When you go to buy coverage – as we all need to do – it’s very helpful if you’re familiar with the terminology. Here are 32 insurance terms to help you navigate the murky policy waters!
We’ve all stood in front of our insurance broker and nodded in agreement, even if we don’t fully understand what it is we’re actually purchasing. The terminology can be confusing and isn’t language that we often use in our day-to-day.
To help, here’s a quick reference guide to 32 of the most used insurance terms and what they mean:
- Actual cash value (ACV): What your property is worth. It takes into account factors such as the cost of replacement minus depreciation.
- Adjuster: The person assigned to identify the extent of the damage or loss so they can determine a settlement amount.
- Bareland condominium: A detached home built on commonly-owned land. The owner possesses both the structure and the plot of land on which it’s built. The condo corporation receives fees from the owners to maintain those common areas within the community.
- Claim: The request you present to your insurer after loss or damage to your property.
- Comprehensive coverage: Coverage for all risks, other than those that have been specifically excluded.
- Deductible: The amount you have agreed, and are required, to pay before your insurance company fulfills your claim. Once you have paid the deductible, your insurer covers the rest.
- Depreciation: The inevitable decrease in value over a period of time due to age and wear and tear.
- Effective date: The date your insurance policy goes into effect.
- Endorsement: Any addition to your insurance policy.
- Exclusion: A term that refers to those incidents or losses that aren’t covered by your insurance policy.
- First party: Also referred to as “named insured”. The primary policyholder identified in the insurance policy.
- Indemnity: An agreement between your insurer (in your insurance policy) and you where your provider is required to compensate you for loss or damages and return you to your status prior to the incident.
- In force: An insurance policy that hasn’t been canceled or hasn’t expired and is still active.
- Insurable interest: If the loss or damage of something causes you to suffer financially or otherwise.
- Liability/Liability coverage: Addresses risk – you’re protected financially if someone has an accident and gets hurt on your property. Expenses for any damages, losses or injuries are covered.
- Lienholder: A lender who legally owns your property (e.g. a vehicle).
- Limitation period: The defined period of time in which you are able to take legal action against your insurance company.
- Loss assessment: If you own a condo, you are responsible financially for covering part of the cost of damages to anything in the common areas of the condominium property.
- Mortgagee: An entity (e.g. bank) who lends money to an individual for the purchase of a property.
- Mortgagor: The individual who borrows money from a lender.
- Named insured: The individual to whom the insurance policy has been issued.
- Overland water coverage: Additional coverage (if available) that you add to your home insurance policy to protect you financially from loss due to damage from overland water – freshwater (from rising rivers or lakes and rainstorms or melting snow and ice). Damage from coastal water (saltwater) will not be covered under overland water insurance. Overland Water Coverage varies from market to market.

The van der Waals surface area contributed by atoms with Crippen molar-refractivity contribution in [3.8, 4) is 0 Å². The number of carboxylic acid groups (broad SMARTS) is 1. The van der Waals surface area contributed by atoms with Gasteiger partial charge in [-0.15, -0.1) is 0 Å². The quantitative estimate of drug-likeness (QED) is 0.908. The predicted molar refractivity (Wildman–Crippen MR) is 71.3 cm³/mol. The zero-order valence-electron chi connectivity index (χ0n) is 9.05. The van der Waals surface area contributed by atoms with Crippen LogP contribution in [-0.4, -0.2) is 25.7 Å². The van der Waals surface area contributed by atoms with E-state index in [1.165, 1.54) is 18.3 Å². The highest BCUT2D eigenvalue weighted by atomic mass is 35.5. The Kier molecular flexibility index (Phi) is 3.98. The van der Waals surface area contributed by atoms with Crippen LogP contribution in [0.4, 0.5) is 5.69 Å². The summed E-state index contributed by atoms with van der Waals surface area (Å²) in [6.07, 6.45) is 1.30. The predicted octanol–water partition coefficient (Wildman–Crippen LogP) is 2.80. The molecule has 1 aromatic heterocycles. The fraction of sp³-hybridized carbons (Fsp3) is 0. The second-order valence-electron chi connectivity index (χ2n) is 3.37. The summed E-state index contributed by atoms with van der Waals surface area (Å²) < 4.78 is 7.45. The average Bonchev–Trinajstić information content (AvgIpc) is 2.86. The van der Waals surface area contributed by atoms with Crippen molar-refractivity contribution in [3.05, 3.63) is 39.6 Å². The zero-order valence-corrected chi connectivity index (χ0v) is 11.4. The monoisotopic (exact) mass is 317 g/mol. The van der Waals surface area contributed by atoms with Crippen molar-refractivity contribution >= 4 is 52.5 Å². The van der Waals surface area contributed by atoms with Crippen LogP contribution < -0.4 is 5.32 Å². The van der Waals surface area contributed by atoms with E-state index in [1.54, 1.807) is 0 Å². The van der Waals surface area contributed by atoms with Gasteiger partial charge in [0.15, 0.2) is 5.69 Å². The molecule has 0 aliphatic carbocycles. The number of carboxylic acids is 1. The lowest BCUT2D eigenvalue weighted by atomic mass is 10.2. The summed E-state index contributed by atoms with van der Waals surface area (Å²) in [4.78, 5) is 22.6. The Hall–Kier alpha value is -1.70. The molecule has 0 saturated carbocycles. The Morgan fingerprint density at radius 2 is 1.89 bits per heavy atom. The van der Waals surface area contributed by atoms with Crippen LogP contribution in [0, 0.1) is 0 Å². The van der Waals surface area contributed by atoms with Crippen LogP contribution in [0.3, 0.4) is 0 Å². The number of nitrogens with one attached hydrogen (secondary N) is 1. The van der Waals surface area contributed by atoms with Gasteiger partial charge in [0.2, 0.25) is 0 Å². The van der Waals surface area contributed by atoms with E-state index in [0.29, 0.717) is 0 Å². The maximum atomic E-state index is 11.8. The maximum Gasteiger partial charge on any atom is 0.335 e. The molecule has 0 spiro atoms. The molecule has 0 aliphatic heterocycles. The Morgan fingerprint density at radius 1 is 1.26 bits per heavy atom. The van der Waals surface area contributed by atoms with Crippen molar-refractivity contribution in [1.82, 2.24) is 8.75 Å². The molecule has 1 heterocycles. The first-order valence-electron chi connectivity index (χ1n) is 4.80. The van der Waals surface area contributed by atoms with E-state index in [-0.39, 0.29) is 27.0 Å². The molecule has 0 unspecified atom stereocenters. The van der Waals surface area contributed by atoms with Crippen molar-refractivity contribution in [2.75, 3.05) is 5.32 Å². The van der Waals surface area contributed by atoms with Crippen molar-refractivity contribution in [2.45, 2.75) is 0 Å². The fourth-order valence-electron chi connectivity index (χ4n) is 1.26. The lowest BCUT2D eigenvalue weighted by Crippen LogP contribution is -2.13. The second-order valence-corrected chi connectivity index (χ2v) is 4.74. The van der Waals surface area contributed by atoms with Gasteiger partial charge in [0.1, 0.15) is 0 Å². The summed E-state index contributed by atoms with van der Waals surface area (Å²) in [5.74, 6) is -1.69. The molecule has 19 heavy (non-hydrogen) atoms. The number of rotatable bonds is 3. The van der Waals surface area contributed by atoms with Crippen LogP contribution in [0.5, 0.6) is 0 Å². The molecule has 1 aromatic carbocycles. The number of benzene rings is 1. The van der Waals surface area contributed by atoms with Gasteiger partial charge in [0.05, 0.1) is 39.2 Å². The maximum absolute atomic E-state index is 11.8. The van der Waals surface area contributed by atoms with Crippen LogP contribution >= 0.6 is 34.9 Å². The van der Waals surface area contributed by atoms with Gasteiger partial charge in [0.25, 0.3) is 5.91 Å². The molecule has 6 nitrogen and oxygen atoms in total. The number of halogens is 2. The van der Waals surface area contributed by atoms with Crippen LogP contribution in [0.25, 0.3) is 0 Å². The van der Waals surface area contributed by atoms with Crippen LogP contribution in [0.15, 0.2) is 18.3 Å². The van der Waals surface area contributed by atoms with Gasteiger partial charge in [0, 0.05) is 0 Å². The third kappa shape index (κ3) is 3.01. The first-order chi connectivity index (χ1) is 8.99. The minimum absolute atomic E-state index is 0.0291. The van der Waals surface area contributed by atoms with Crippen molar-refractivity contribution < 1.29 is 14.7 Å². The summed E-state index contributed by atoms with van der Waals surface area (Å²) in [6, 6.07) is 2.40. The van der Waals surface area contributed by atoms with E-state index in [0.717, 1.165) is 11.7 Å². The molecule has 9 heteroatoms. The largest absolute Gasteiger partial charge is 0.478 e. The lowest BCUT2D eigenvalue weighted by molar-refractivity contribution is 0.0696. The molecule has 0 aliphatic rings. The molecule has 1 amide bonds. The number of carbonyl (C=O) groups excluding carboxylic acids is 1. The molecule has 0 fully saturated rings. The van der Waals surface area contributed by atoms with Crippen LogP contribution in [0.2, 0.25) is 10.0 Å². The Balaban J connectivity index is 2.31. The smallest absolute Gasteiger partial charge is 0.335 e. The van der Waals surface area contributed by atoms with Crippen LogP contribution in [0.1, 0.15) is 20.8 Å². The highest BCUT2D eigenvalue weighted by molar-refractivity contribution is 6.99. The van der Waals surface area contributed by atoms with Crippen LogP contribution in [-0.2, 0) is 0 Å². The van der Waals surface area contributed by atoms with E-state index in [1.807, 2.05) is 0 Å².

- Personal liability: Protects you and others in your home in case you’re sued – if someone trips on your stairs and gets hurt during a visit to your home, for example. Typically included in your home insurance policy. It can also protect you if you happen to damage someone else’s property.
- Policy: The legal and binding document that details all the information about your insurance coverage, including terms and conditions.
- Premium: The rate that you pay for your home insurance coverage.
- Pro-rata cancellation: If you cancel your policy before it renews, you receive back any unearned premium – that is, premiums you’ve paid for but not yet used.
- Replacement Cost: The cost to repair or replace your home or personal belongings after an incident, including materials and labour, without any deduction for depreciation. (For homeowners, this isn’t the same as market value which includes the cost of the land.)
- Risk: The probability of loss, damage, injury or liability.
- Seasonal dwelling: Typically defined as a vacation home – cabin, cottage, or chalet that isn’t occupied full-time.
- Sewer backup coverage: Additional insurance coverage to protect you financially for any loss or damages if your sewer system backs up.
- Specialty belongings: Items that might require separate coverage as their value exceeds the limits of standard contents coverage. This includes items such as jewelry, artwork, silverware, furs, and collectibles (rare books, stamps and coins, sports memorabilia, and comic books, for example.
- Specified perils: Losses experienced as a result of events specifically defined in your policy: lightning, fire, hail, windstorm, earthquake, theft, explosion, and riot/civil disturbance.
Questions about home insurance or other policy? We can help — TALK TO US!